A wet Spring is always a precursor to the humid days and great fishing that lie ahead. As I write, our local rivers are running at flood levels for the fourth day in a row and while I would have loved to have gone bassing this weekend, the bass will have to wait another couple of weeks.
All the migratory estuary fish will use the high water levels to move well up river and find the best pools and snags to inhabit in preparation for a feast of flies, moths and cicadas that will arrive with the warming air. Longer days and better fishing will see bream, bass, jacks and trevally taking a full range of lures from soft plastics to divers, rattlers and right through to surface fizzers.
Last summer Mike Colless and I completed a bass fishing DVD called One Perfect Day and, apart from being great fun to make, the proven fish-catching potential of surface lures came to the fore. It will be a real eye-opener for any unbelieving angler who takes the time to watch the 82-minute flick.
Fizzers are best fished early and late in the day and after dark. Moonless nights produce the best and don't be afraid to throw fizzers and chuggers around the shallow areas that you would normally avoid during daylight hours.
If you are on bass water during Spring, fish deep and slowly with 3” plastics, particularly on those cooler days when there is not much insect life around.
Some of the best rivers on the Coffs coast have excellent brackish zones that have a mixture of snags, rock and, eventually as you head upstream. water lilies. These areas will be the home of very hungry bream that love nothing more than a small fizzer or lightly weighted plastic.
The most exciting part about this form of luring are the rewards for those with enough skill to make accurate casts and bring the surface lure to life in the strike zone. Lures are best worked on the spot, using a sharp rod lift inside the line belly.
Good bream water in the brackish zone doesn't have to be deep. The natural discolouration of these unique river stretches offers excellent cover for bream, bass and flathead. On most early-season trips we start fishing in the brackish and slowly work our way up, usually finishing in the full fresh.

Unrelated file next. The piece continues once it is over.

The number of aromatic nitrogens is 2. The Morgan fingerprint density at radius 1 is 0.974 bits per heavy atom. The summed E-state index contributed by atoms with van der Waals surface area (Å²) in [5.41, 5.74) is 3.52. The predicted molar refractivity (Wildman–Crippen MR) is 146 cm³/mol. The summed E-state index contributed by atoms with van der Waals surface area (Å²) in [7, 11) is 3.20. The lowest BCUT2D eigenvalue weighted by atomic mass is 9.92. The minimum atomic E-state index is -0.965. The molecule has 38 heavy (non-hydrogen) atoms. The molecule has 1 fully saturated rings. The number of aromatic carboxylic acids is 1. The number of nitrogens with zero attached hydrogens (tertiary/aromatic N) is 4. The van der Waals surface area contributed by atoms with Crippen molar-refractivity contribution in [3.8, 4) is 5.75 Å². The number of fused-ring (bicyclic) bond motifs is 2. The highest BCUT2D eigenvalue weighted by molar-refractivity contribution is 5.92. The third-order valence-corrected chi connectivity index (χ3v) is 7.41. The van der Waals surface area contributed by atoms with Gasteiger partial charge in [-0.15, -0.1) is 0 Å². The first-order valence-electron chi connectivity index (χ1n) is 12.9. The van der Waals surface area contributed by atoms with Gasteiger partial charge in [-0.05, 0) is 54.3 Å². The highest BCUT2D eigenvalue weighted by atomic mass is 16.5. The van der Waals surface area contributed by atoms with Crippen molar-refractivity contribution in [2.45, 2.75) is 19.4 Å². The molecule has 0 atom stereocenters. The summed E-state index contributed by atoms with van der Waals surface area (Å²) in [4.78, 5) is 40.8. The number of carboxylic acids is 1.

It's always exciting to start casting at the first lily beds because bream and bass love nothing more than to shoot out from under their shade to slam your lure. Possibly the best structure of all are the horizontal snags that lay across lily beds before falling away into deeper water; bream and bass can be found in the area where timber and lily pads meet.
Offshore there have been good catches of kingfish and snapper in recent weeks with the South Solitary Island area producing snapper to 4kg and kingfish to 15kg. Anglers trolling live slimy mackerel around the eastern side of the island have been hooking greenback tailor, kingfish, mackerel tuna and the odd yellowfin tuna.
Anglers targeting snapper on 6” plastics have been hooking big fish off Sawtell, Boambee, Third Headland and Arrawarra.
Tailor and salmon have been biting well off the rocks with the odd jewfish for anglers patient enough to fish plastics down deep. The salmon schools have arrived off the Quarry and will be moving back and forth along the surf line of the deeper beaches to the north of Coffs.
Those chasing jewfish made the most of the floodwater near the mouth of the Bellinger River on the southern end of North Beach.
Luderick have been biting well at the mouths of Bonville Creek, Coffs Creek, Moonee Creek and Corindi Creek, especially on the outgoing tide. Whiting have been biting well with Boambee and North Beach the pick of the spots down south and Sapphire and Back Beach Woolgoolga to the north producing good whiting on beach worms.
Over the next month I'll be targeting jew from the rocks, bass from my canoe and the odd greenback tailor on poppers from the rocks. If you want a copy of my new bass DVD then ask at any tackle shop that sells Daiwa tackle or email me at --e-mail address hidden-- .
There should be plenty of bream, whiting and dart on the Coffs beaches this month.
This is a prime bass month and an expedition along the local creeks should be well rewarded.
Tailor should still be haunting the washes and headlands.
School yellowfin are likely to linger in the cool water offshore.Reads: 773